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Friday, April 19, 2024

Column: Creepy Crawlies, Part II

Any scientist who works with parasites knows about the “matchbox sign.”

The scientist is contacted by a stranger, given a small container – like a matchbox – and asked to identify the organism inside.

But the matchbox is empty.

The “matchbox sign” is a clue that a person suffers from a mental illness called delusional parasitosis (DP). This means that a person imagines having a parasite infestation, but the parasites are not real.

Alcohol and drug abuse can trigger DP, but the cause of DP is often unknown. DP can be a symptom of a secondary mental illness like schizophrenia. It can also stand-alone in the mind of an otherwise rational person.

According to a paper published by the Society of Vector Ecology, a sad or stressful event can result in an episode of DP.

“One case involved the death of a pet dog, and another case involved a mother-in-law’s visit,” wrote the researchers.

Anyone who has seen Arachnophobia knows that creepy-crawly skin sensation, but the mind of a person with DP turns a normal phenomenon into a complicated delusion. People will DP will blame respiratory and intestinal pain on parasites. Skin lesions are common in DP patients who use needles or knives to try to dig out the parasites.

The cure

About once a month, Dr. Steve Nadler, chair of the Nematology Department at UC Davis, gets a call or e-mail from a person with DP who wants him to analyze parasite specimens.

This exchange puts Nadler in an awkward position – he wishes he could help the person, but he legally can’t.

“I always tell them that a professor at UC Davis cannot accept a specimen from a patient and make a diagnosis,” Nadler said.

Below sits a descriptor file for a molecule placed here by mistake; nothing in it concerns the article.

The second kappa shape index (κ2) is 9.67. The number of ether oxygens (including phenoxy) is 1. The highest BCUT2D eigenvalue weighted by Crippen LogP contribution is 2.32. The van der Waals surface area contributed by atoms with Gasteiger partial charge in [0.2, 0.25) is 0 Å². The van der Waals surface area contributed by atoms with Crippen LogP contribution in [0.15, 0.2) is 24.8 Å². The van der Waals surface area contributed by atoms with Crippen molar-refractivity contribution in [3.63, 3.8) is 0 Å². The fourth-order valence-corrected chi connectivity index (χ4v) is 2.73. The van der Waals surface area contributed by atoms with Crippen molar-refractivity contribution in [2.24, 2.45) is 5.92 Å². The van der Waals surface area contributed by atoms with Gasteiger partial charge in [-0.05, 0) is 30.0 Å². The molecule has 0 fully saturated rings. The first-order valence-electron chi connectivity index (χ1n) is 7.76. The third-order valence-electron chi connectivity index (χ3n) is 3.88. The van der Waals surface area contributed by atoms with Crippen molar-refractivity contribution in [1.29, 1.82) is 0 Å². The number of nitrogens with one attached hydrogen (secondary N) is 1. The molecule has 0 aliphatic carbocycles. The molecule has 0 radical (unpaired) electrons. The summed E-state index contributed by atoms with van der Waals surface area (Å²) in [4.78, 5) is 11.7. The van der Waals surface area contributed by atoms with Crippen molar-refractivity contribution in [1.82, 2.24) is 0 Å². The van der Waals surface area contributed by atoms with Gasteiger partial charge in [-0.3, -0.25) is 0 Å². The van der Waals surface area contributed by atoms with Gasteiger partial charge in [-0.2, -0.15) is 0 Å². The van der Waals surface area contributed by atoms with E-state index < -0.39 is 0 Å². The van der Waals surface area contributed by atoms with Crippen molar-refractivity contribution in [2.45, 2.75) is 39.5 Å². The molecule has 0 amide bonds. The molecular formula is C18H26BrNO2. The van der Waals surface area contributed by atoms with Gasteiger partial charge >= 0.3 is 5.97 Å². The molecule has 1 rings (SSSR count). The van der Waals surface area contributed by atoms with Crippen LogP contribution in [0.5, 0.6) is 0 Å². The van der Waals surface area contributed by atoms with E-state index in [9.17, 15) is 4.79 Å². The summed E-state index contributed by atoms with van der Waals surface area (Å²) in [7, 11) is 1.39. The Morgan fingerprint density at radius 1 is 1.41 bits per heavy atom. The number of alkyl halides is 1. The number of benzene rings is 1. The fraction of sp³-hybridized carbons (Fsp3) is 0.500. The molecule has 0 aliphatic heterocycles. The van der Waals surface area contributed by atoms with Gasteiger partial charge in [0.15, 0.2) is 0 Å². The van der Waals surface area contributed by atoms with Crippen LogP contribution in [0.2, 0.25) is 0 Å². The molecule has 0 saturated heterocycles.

Yet they keep coming to him.

DP sufferers often complain that physicians are ignorant of parasites – physicians don’t know enough to take parasite infestations seriously, they say. This frustration leads DP patients to contact parasite experts like Nadler.

While physicians do investigate parasites, the accusation by DP patients is partly true. Nadler said that when he worked in parasitology courses at the Louisiana State University Medical Center, the class spent several months on parasites. Many programs today spend only weeks. Contemporary physicians know less about parasites, and this can result in two problems: either they mistake DP for a true parasite infestation or they dismiss a real infestation for DP.

According to the report from the Society of Vector Ecology, “One entomologist reported a case where a client was told by her physician that she was mentally imbalanced only to discover that she was actually infested with scabies.”

Anecdotes like this show why DP sufferers are suspicious of traditional medicine. Unfortunately, the “alternative medicine” scene is often a source of paranoia, not help.

A “holistic and alternative medicine” journal called The Secrets of Robust Health published a six-page article on parasites, headlined “Silent Killers.” The article is riddled with enough scientific language to make false information sound true.